The crisis threatens to derail the country’s fast-growing economy and cause deep divisions among its citizens along religious and secular lines. This comes at a time when five years of robust economic growth is slowing and concern over Turkey’s ballooning current account deficit is increasing.

Spending on household appliances in Turkey dropped 8.3% in the third quarter and 6.3% in the fourth quarter of 2006, according to the Turkish Statistical Institute. Domestic motor vehicle sales slumped 29.8% in March 2007 for the 10th consecutive month, the Automotive Manufacturers Association said. Interest rates on consumer loans increased sharply in May 2006 following fluctuations in global currency markets. Interest rates have yet to return to pre-crisis levels.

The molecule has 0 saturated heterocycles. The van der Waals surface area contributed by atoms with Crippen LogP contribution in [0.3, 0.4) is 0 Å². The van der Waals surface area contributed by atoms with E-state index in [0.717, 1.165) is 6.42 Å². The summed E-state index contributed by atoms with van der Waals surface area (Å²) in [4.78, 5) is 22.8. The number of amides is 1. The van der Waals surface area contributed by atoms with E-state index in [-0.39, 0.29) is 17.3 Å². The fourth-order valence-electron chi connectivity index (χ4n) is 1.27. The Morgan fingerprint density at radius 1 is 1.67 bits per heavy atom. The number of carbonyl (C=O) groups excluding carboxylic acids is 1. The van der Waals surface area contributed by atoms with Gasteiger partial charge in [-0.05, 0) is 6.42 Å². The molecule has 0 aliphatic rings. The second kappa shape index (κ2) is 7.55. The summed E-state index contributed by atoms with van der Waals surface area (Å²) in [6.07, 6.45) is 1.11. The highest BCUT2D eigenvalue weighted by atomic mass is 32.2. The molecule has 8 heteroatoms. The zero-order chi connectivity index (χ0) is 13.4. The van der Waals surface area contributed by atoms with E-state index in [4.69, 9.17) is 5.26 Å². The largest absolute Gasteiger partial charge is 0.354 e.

Manufacturers of durable consumer goods and motor vehicles – automobiles, commercial vehicles and agricultural tractors – are turning to exports to increase production and avert a recession. In the first three months of this year, Turkey’s exports reached $23bn, up 25.1% from 2006, the Turkish Exporters Assembly (TIM) reported. TIM said Turkey’s exports could exceed $100bn this year, up from $85.9bn in 2006. Imports totalled $136.3bn in 2006.

Automotive industry exports, including passenger cars, commercial vehicles, agricultural tractors and automotive parts and components, have been the driving force of Turkey’s exports in the first quarter of 2007.

Political crisis erupted in Turkey when, on April 24, the ruling conservative Justice and Development Party named Islamist cabinet minister Abdullah Gül as its presidential candidate, sparking massive anti-government demonstrations and threats by the armed forces to topple the administration.